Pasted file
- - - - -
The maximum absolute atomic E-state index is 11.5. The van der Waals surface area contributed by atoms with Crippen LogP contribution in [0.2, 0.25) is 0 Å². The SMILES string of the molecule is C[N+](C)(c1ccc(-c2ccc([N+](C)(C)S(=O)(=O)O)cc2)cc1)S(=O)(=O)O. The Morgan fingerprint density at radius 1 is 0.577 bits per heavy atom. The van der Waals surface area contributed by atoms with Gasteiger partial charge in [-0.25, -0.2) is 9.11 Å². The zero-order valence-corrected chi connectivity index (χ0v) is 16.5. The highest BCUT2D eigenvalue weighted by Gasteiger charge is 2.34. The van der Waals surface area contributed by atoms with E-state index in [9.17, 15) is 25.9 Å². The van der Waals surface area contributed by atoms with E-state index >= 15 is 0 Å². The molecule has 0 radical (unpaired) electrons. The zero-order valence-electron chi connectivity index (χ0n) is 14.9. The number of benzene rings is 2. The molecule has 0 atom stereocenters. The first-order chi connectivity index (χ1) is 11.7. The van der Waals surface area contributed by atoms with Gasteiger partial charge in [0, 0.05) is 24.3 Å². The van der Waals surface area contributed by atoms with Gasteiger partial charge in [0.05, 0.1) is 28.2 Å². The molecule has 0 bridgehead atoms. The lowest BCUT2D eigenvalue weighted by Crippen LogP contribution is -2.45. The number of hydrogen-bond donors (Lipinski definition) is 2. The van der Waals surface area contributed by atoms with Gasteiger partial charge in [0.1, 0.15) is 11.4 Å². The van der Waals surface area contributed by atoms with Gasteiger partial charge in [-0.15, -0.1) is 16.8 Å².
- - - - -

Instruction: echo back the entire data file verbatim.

The maximum absolute atomic E-state index is 11.5. The van der Waals surface area contributed by atoms with Crippen LogP contribution in [0.2, 0.25) is 0 Å². The SMILES string of the molecule is C[N+](C)(c1ccc(-c2ccc([N+](C)(C)S(=O)(=O)O)cc2)cc1)S(=O)(=O)O. The Morgan fingerprint density at radius 1 is 0.577 bits per heavy atom. The van der Waals surface area contributed by atoms with Gasteiger partial charge in [-0.25, -0.2) is 9.11 Å². The zero-order valence-corrected chi connectivity index (χ0v) is 16.5. The highest BCUT2D eigenvalue weighted by Gasteiger charge is 2.34. The van der Waals surface area contributed by atoms with E-state index in [9.17, 15) is 25.9 Å². The van der Waals surface area contributed by atoms with E-state index >= 15 is 0 Å². The molecule has 0 radical (unpaired) electrons. The zero-order valence-electron chi connectivity index (χ0n) is 14.9. The number of benzene rings is 2. The molecule has 0 atom stereocenters. The first-order chi connectivity index (χ1) is 11.7. The van der Waals surface area contributed by atoms with Gasteiger partial charge in [0, 0.05) is 24.3 Å². The van der Waals surface area contributed by atoms with Gasteiger partial charge in [0.05, 0.1) is 28.2 Å². The molecule has 0 bridgehead atoms. The lowest BCUT2D eigenvalue weighted by Crippen LogP contribution is -2.45. The number of hydrogen-bond donors (Lipinski definition) is 2. The van der Waals surface area contributed by atoms with Gasteiger partial charge in [0.1, 0.15) is 11.4 Å². The van der Waals surface area contributed by atoms with Gasteiger partial charge in [-0.15, -0.1) is 16.8 Å².